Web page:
- BBC News World
American writer Alice Sebold apologized for her role in the wrongful conviction of a man who was wrongly accused of raping her in 1981.
In her book “Lucky”, the author described her rape and later told the police that she had seen a black man whom she believed to be her attacker.
For this, Anthony Broadwater was placed under arrest and sentenced to prison, where he spent 16 years. He was released from jail in 1998.
However, on November 22, a judge cleared Broadwater of all charges.
In a statement sent by his lawyers, the man said he was “relieved by the writer’s apology.”
“You have to have a lot of courage to do that. It is still painful for me because I was wrongfully convicted, but this will help me in my process to process everything that happened, “he said.
In the apology letter, Sebold notes that “my most regret of all is the fact that the life you could have had was taken from you, and I know that no apology can change what happened and that, plus, he’s never going to change it. ”
The novel “Lucky” (published in 1999), in which she recounts details of her rape, sold more than a million copies and launched her writing career. Later he wrote another novel, “From My Sky” (Lovely Bones), which was adapted into a film by Oscar-winning director Peter Jackson.
At the news, the editor of “Lucky” announced Tuesday that it will stop distributing the memoirs while it works with Sebold to “consider how the work could be revised.”
The story and the book
The book details how Sebold was raped when she was 18 years old and studying at Syracuse University in New York.
Months later, she noted that she had seen a black man who she thought was the one who raped her and reported it to the police.
A uniformed officer proceeded with the arrest of Broadwater, who had reportedly been in the area on the days the rape occurred.
After the capture, Sebold was unable to identify the man among other suspects and pointed to another person in a police proceeding. However, despite this, Broadwater was brought to trial and Sebold pointed it out. as her rapist in court.
For this and a capillary analysis, Broadwater was convicted for the crimes of rape and sexual assault.
Despite being released from prison in 1998, Broadwater, who always maintained his innocence, continued to be registered in the sex crimes registry, which made it difficult for him to access various jobs and had to dedicate himself to garbage collection and home repair work.
And so it happened these last 25 years.
But how did Broadwater change the sentence?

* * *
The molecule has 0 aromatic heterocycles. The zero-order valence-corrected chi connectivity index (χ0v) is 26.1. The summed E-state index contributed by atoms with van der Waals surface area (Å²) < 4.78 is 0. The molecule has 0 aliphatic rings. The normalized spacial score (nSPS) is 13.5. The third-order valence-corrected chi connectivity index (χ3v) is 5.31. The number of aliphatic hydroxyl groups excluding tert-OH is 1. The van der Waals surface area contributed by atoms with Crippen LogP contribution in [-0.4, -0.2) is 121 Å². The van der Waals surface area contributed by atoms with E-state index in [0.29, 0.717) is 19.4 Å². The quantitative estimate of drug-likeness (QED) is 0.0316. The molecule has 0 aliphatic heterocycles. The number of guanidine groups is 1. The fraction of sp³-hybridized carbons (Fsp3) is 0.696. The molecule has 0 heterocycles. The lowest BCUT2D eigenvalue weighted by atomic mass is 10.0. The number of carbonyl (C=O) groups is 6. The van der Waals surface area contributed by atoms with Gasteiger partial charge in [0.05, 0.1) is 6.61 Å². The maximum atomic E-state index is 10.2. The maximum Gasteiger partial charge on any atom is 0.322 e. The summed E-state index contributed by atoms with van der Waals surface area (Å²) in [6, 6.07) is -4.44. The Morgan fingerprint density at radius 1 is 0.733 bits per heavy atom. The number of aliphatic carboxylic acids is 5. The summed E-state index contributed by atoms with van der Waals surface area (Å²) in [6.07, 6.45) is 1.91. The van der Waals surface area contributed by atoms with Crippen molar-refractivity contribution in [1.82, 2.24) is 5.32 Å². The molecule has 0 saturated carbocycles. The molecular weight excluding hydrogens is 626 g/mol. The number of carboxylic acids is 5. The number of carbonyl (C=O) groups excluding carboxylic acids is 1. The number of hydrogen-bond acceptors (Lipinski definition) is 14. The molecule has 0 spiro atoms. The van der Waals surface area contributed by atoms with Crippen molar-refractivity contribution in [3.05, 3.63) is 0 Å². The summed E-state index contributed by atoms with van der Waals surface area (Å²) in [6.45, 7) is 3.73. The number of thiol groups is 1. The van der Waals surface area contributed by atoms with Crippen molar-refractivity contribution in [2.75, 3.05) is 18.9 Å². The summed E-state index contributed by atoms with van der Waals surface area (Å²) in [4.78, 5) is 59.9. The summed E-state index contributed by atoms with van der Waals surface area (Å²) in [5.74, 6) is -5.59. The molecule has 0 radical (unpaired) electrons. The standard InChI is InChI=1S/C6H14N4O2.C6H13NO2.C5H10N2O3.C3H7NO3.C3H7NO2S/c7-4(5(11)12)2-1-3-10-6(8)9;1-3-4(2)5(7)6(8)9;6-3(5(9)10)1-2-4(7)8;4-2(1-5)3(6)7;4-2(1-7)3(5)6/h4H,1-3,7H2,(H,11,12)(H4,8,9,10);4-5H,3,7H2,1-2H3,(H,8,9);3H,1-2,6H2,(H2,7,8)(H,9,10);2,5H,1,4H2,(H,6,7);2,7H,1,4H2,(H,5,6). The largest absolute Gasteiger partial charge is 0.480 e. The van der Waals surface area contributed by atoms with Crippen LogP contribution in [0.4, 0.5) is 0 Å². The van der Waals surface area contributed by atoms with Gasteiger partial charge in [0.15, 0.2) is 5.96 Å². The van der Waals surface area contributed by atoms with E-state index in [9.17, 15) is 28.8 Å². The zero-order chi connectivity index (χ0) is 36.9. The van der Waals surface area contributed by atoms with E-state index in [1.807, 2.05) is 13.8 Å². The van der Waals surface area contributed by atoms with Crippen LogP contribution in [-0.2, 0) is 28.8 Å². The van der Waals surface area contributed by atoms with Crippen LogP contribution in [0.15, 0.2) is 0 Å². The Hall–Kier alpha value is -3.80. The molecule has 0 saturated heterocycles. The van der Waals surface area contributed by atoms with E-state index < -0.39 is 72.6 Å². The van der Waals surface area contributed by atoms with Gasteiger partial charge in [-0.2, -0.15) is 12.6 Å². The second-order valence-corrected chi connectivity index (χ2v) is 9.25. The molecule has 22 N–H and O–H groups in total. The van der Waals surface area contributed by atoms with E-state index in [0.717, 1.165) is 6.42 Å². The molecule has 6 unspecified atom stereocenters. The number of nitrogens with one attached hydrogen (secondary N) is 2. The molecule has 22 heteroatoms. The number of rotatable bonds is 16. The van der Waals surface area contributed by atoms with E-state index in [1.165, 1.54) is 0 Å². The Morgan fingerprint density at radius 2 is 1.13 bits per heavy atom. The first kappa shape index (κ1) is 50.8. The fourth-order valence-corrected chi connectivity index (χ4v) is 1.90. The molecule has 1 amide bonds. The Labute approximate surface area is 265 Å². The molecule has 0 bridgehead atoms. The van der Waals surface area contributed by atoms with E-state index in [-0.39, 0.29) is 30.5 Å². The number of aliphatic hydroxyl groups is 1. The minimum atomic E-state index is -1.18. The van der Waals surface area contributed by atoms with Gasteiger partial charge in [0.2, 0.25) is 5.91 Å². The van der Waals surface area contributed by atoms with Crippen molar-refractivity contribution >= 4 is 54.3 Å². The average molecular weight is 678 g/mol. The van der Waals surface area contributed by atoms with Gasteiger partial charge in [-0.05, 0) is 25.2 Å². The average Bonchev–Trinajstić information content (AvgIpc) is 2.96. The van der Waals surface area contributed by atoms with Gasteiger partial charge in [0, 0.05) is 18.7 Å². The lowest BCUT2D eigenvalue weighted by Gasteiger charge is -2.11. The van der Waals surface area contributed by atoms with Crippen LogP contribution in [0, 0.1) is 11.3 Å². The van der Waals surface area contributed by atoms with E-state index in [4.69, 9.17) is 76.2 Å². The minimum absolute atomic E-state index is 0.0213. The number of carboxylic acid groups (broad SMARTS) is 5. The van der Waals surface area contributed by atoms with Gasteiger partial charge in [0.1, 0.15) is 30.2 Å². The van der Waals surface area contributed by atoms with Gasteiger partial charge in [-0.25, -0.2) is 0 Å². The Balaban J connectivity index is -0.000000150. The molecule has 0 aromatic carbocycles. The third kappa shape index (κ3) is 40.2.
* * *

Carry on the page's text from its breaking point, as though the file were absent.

It all started when a producer who wanted to adapt the story of “Lucky” for the cinema began to see there were several unanswered questions and decided to hire a private investigator.
“Certain things struck me as unusual in the American criminal justice system, specifically the police procedure in which Sebold chose the wrong person as his assailant, but they decided to prosecute Broadwater anyway“Producer Timothy Mucciante told the BBC.
Mucciante pointed out that he presented these questions to the other colleagues in the production, but they told him that the book had been reviewed by several lawyers.
“In June, I was separated from the project and about a week later I started talking to the private investigator,” he said.
In less than three days, Mucciante noted, they realized that Broadwater he had been unjustly condemned.
Following this, the case was taken to court for review. And a New York district judge decided Nov. 22 to exonerate Broadwater of all charges, as well as remove his name from the sex crimes registry.
The producer noted that this was all “terrible tragedy … not only in terms of Alice’s unfortunate rape, but also what happened to Anthony Broadwater, who spent 16 years in prison and 23 years later as a registered sex offender.” , I note.
And she clarified that “Sebald, who at that time was 18 years old and had just been sexually assaulted, could not be blamed at all. This was a failure of justice“.
Upon hearing the news that he had been acquitted of the crime, Broadwater, 61, told the AP news agency that he was crying “tears of joy and relief.”
Sebold said in his statement that he had spent the past eight days trying to “cunderstand how this could have happened“.
“I will also grapple with the fact that my rapist will, more than likely, never be known, may have raped other women, and will never serve the time in prison that Broadwater served,” the writer added.
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Eddie is an Australian news reporter with over 9 years in the industry and has published on Forbes and tech crunch.